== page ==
I enter here under obligation like someone attending a friend’s acting debut. Last night’s wind storm drained all the excitement from the moraine leaving it to recover under stubborn gray clouds. In this awkward time of transition no snow brightens the forest, no fresh growth shows in the willows and alders. Not even the watercourses bring drama.
Expecting floods trails we find a dry path all the way to the beaver village. We pass mallards and other local ducks paired up and showing reluctance to move from their chosen nesting ground. Approaching the village we find newly attacked spruce trees, gnawed more than halfway through by beavers. It’s as if they were preparing a barrier to protect the series of their dams beyond. They were too late. Government workers or volunteers have disassembled the upper beaver dam and breached the lower one with deep wide notch.
Aki and I walk on recently submerged ground then drop into the now dry bottom of a deep channel the beavers cut into the mud to offer safe underwater access to the lower dam. They lost this spring campaign but I suspect they will rebuild the dams in time to catch the fall floods.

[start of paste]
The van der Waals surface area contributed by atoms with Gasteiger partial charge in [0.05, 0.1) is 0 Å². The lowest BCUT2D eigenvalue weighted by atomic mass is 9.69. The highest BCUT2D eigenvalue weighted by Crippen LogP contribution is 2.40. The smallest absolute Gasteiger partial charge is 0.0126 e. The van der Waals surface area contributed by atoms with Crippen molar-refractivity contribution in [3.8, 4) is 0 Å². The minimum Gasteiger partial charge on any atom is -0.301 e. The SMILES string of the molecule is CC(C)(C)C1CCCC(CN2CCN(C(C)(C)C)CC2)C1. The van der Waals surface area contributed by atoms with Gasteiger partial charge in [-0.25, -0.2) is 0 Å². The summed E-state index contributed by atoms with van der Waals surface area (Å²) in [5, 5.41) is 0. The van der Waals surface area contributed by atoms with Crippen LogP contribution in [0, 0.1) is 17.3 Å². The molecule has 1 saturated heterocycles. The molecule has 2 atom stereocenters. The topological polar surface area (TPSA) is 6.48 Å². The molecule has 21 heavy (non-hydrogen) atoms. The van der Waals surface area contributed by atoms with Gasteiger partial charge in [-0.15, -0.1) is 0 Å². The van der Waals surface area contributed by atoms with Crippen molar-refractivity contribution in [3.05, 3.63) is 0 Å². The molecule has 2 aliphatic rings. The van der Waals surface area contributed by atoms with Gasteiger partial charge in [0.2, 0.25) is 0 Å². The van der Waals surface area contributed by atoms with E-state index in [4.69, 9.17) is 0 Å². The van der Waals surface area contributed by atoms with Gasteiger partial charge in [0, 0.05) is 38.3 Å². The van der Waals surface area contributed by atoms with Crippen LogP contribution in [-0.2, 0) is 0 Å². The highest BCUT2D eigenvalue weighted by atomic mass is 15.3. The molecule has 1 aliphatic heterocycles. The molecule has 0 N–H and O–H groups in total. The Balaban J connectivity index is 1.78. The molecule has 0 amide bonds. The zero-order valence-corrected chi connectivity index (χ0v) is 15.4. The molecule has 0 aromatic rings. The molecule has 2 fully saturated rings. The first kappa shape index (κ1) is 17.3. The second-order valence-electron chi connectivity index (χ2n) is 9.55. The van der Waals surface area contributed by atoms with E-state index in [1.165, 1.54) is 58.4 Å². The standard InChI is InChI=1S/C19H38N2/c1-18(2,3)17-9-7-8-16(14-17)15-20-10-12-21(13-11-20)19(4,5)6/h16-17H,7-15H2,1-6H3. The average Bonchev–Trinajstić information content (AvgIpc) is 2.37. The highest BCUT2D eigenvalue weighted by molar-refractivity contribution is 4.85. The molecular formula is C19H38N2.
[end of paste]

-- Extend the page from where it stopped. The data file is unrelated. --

We are neutrals in this government versus beaver battle. While neither of us wants to join the fight, Aki does enjoy the dry passage offered by man’s recent victory and I fear what would happen if the beavers flood this part of the forest and turn it into the kind of watery wasteland we pass through on the way to Mendenhall Lake. We head there next and discover that the water level has dropped enough to allow safe passage over a long serpentine beaver dam. From here to the Lake a series of beaver dams have formed a stairway of ponds. The trails takes up along the seldom traveled shores of the ponds.
This deep into the woods we only hear the song of nesting song birds and trees rubbed rhythmically together by a building wind storm. Aki moves impatiently toward a glimmer of light off water coming through the trees. It’s another pond opening up as we approach the shore. Too remote to be wasted on nesting ducks, the pond promises a view of transit swans or geese gathering strength before continuing north. That would be good theatre after the emotional rise and fall accompanying the trip here. Unfortunately, someone forgot to cue the swans.